The 2017 Plan is organised around four thematic areas: key enablers and security, societal challenges, innovation for the single market and sustainable growth. More specifically, it identifies five standardisation priorities for the Digital Single Market: 5G, cloud, cybersecurity, big data and the internet of things (IoT). In addition, it defines a set of horizontal technologies for which innovation is advised, such as eHealth, intelligent transport systems, smart energy and advanced manufacturing.
Compared to the 2016 edition, the 2017 Rolling Plan includes the following new domains: 5G, FinTech, BIM and the Common Information Sharing Environment (CISE) for the EU maritime domain.

New standardisation request for lifts

In September 2016, the Commission issued a new standardisation request (Mandate M/549) asking CEN to develop and revise standards for lifts and safety components for lifts covered by Directive 2014/33/EU. Technical Committee 10 (Lifts, Escalators and Moving Walks) of CEN, where SBS is represented by expert Giuseppe Lotti, is in charge of establishing safety rules for the construction and installation of lifts and service lifts, escalators and passenger conveyors. Until last year, CEN TC 10’s standardisation activity relied on a Commission request dated 1992 that was not publicly available.

In the new mandate, CEN is requested to draft harmonised standards in support of the implementation of Essential Health and Safety Requirements (EHSR) laid down in Annex I of the Lifts Directive 2014/33/EU, which includes conformity with the relevant health and safety requirements set in Annex I of the Machinery Directive 2006/42/EC. In the mandate, the Commission states that the requested harmonised standards, while ensuring a high level of protection of the health and safety of persons, should also support fair competition, providing a level playing field on the Union market by effectively implementing these essential health and safety requirements. Indeed, Annex I of the mandate, setting out the requirements of the harmonised standards, clearly explains the purpose of fair competition.
The fair competition issue raised by this standardisation request is crucial for companies operating in the lifts maintenance and repair market, because existing harmonised standards do not fully comply with the essential safety requirements dealing with the availability of instructions and service tools needed for the safe operation of lifts, once they are put into service.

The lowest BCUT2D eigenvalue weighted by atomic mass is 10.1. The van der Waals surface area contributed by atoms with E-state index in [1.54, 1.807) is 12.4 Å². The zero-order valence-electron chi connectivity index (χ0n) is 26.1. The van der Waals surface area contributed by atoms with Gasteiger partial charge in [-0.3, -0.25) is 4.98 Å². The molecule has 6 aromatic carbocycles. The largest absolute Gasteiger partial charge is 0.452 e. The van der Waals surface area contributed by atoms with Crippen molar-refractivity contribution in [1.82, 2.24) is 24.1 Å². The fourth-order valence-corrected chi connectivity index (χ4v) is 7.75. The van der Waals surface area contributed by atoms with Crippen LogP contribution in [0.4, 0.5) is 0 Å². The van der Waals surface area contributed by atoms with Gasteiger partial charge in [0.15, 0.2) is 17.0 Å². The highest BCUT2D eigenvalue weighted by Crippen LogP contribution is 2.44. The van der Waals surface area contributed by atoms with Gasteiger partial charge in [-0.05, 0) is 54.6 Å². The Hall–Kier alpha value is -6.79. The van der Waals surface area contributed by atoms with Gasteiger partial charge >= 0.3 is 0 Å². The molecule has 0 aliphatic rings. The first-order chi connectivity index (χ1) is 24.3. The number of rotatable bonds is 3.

On the subject of the mandate, SBS and EFESME sent a joint letter to the European Commission. The letter is intended to raise some concerns on the CEN Work Programme in response to the standardisation request. Indeed, we ask for greater clarity on the proposal put forward by CEN and for the revision of the existing harmonised standard in order to comply with the EHSRs set out in the mandate. If these EHSRs are not implemented properly, repercussions for SMEs could be extremely burdensome.
SBS and EFESME will carefully monitor CEN TC 10 standardisation work in the coming months, in order to achieve harmonised standards for the revised lifts that are fully in compliance with the requirements set out in the new Commission standardisation request.

CEN TC 88 WG 21 – Reflective insulation products
Following the request for a New Work Item, CEN Technical Committees generally have three years to develop candidate harmonised standards in the framework of the CPR. The activities related to the drafting of prEN 16863 on thermal insulation products for buildings started in April 2014, and should have been completed by April 2017. However, the development of this standard has been delayed.
SBS has therefore asked CEN for an extension period to allow CEN/TC 88 to adequately take into account the changes that, according to several WG experts, are needed to the current version of prEN 16863. These changes include the addition of a specific reference to standard EN 16012+A1 for the measurement of thermal resistance of reflective insulation products.


Views and opinions expressed are those of Small Business Standards (SBS) only and do not necessarily reflect those of the European Union or EFTA. Neither the European Union nor EFTA can be held responsible for them.